Being self-employed is challenging, especially when it comes to accounting for income.
Regular employers give you all the tools you need to verify your earnings. But without a W2 sent each year or a wage statement send each month, it can be tough to prove to lenders or landlords you make enough after income tax to qualify for what you’re trying to buy.
This guide will walk you through how to account for your income for tax purposes.
Keep a Paper Trail
However you get paid, having documents in a nice, organized folder is a key to financial planning. This way you’re able to provide anyone who may need the information your financial numbers without having to do a major search.
If you get paid through PayPal, for example, you could auto-generate your statements and save them. But that might prove tricky if you pay others as part of your ventures. In that case, a paystub generator for self employed people might do the trick.
Budget for Taxes
As a self-employed individual, you’ll need roughly 25 to 30 percent of your income for the year to go towards taxes. This might seem like a lot, but it’s the same amount that goes out for regular employees, too—they just never see it because it gets pulled from their check early.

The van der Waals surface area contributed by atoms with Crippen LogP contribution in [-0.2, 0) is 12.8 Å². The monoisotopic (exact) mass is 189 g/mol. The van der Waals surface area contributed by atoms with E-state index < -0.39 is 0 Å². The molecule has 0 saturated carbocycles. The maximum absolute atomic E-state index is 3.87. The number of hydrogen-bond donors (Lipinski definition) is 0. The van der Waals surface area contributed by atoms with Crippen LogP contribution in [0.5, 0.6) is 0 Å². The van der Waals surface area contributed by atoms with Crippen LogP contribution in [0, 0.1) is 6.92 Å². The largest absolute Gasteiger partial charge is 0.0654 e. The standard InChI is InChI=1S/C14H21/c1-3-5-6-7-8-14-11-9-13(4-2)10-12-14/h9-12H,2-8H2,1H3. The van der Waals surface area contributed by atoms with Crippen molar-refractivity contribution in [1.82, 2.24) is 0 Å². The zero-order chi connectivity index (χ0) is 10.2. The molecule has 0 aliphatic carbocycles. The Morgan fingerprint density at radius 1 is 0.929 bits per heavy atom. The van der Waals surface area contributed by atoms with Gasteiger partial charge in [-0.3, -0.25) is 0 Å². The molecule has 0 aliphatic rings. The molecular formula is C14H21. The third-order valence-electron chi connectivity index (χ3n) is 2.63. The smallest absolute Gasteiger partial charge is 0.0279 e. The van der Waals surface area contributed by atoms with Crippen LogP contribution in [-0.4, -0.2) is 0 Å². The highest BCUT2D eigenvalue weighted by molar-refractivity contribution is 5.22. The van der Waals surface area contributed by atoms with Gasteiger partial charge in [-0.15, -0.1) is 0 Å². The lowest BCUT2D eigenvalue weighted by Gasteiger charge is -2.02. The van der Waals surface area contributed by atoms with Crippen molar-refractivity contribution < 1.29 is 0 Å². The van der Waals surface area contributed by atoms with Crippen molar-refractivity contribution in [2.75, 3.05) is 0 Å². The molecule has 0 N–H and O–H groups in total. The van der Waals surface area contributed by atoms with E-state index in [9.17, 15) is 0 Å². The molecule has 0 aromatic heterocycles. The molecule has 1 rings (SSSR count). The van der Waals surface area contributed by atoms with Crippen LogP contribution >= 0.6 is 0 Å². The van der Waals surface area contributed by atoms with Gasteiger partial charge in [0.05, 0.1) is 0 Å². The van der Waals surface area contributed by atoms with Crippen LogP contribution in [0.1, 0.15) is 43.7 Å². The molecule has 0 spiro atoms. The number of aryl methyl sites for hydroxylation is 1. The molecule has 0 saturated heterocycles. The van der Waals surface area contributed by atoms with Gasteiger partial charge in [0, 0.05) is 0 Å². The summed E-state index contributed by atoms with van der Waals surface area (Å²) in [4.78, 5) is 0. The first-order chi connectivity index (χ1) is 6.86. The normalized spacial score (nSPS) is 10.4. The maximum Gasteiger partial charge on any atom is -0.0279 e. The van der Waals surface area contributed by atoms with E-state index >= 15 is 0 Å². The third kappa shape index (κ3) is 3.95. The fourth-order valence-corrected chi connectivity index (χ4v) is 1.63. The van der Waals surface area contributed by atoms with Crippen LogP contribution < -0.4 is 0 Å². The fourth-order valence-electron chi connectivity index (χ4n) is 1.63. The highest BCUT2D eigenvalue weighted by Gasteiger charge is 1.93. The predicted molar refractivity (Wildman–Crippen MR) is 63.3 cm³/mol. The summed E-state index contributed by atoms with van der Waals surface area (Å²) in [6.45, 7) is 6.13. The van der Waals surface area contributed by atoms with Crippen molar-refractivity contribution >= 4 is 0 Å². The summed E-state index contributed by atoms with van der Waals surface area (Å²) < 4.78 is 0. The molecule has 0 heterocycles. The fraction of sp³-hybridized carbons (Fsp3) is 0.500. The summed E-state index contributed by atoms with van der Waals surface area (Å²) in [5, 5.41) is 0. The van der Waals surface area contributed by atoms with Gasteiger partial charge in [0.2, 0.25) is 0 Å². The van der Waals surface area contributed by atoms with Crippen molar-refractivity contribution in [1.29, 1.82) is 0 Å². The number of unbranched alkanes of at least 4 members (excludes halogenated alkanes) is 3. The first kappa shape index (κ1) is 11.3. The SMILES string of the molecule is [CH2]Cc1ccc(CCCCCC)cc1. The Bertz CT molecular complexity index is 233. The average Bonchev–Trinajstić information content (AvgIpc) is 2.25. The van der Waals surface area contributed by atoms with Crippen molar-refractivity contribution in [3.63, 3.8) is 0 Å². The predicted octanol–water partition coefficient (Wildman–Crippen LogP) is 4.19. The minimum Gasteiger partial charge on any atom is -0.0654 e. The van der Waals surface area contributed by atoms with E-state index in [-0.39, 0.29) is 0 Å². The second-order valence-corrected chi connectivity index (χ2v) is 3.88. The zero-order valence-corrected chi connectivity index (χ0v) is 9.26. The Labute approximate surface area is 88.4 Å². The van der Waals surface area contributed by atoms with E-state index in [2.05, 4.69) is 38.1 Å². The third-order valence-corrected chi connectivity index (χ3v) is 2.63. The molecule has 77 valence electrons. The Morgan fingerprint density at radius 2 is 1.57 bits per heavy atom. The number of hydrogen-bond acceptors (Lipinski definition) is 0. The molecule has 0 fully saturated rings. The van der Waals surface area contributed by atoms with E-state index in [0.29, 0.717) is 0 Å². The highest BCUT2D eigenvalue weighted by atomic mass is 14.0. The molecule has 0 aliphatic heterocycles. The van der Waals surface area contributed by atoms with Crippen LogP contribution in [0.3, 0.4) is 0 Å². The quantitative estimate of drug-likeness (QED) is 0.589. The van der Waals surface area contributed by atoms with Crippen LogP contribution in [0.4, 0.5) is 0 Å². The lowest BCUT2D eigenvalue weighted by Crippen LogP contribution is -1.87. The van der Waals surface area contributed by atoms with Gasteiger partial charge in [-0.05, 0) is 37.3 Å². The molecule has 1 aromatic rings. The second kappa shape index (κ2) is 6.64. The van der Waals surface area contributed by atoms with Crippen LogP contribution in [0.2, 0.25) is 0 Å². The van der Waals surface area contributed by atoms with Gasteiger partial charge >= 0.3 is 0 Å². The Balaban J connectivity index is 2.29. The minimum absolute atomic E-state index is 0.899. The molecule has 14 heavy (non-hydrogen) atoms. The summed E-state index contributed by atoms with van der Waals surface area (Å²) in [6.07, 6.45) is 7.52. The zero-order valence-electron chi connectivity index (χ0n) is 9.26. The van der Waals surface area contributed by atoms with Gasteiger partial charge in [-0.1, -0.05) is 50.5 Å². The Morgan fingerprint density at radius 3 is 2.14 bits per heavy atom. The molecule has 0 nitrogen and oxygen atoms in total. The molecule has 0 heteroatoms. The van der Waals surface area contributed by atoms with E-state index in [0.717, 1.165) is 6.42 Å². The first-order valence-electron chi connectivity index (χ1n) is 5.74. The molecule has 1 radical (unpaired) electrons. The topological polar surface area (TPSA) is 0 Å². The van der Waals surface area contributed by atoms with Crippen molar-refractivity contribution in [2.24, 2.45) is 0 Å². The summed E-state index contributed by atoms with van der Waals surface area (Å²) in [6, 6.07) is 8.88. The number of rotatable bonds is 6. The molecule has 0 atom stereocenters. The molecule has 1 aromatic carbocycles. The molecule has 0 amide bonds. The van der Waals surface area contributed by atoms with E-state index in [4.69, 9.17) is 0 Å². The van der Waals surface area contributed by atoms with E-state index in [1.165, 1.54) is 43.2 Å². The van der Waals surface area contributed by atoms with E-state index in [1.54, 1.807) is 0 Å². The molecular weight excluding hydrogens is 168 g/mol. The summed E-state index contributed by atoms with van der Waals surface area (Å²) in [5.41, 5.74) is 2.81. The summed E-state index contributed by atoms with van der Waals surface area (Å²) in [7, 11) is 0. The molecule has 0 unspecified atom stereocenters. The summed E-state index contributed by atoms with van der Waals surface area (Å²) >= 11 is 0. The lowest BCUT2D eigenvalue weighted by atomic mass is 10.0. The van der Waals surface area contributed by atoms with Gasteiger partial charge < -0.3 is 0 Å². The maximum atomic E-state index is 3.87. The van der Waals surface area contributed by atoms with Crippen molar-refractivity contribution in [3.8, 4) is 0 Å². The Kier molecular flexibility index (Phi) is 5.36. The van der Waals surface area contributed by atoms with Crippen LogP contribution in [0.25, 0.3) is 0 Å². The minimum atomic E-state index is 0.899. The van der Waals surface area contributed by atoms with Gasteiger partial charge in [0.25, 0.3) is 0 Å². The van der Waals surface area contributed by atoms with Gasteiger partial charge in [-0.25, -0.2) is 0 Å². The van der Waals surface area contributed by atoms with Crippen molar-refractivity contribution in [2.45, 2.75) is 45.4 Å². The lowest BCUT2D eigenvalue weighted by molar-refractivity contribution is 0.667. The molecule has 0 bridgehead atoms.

It’s also important to know that self-employed income taxes should be paid 4 times per year. Failure to do so could result in a fine ranging from a few dollars to several hundred dollars, depending on how much you owe and how late you are in paying them.
Keep this money in a separate account and don’t touch it. The IRS is the last group you ever want to be in hot water with when it comes to tax planning.
Make Accurate Projections
As entrepreneurs, it can be easy to get ahead of ourselves or see our venture in a biased light. But when it comes to crunching the numbers and our future expectations for income, we should let the data, not our heart, do the talking.
Ground yourself in reality when making projections for the next month, quarter, or year. Use all the information you have at your disposal—signed contracts, expected revenue to be gained from marketing endeavors, and cash savings already accumulated.
Identifying your cash flow situation can help you make safer business decisions and ensure you’re not accounting for income that may never show up.
Part of staying grounded is knowing when (and where) your earnings have to go. Keep your expense sheet air-tight and free of errors and you will find your financial planning is always a little easier.
A well-kept budget combined with rigorous considerations for your expenses is a nice way to give you (and perhaps your employees) a little “salary” boost.
Accounting for Income
Accounting for income can be tricky as a self-employed person. But as long as you’re proactive in your planning for tax payments and rigorous about your budget (while relying on data), you should be okay.
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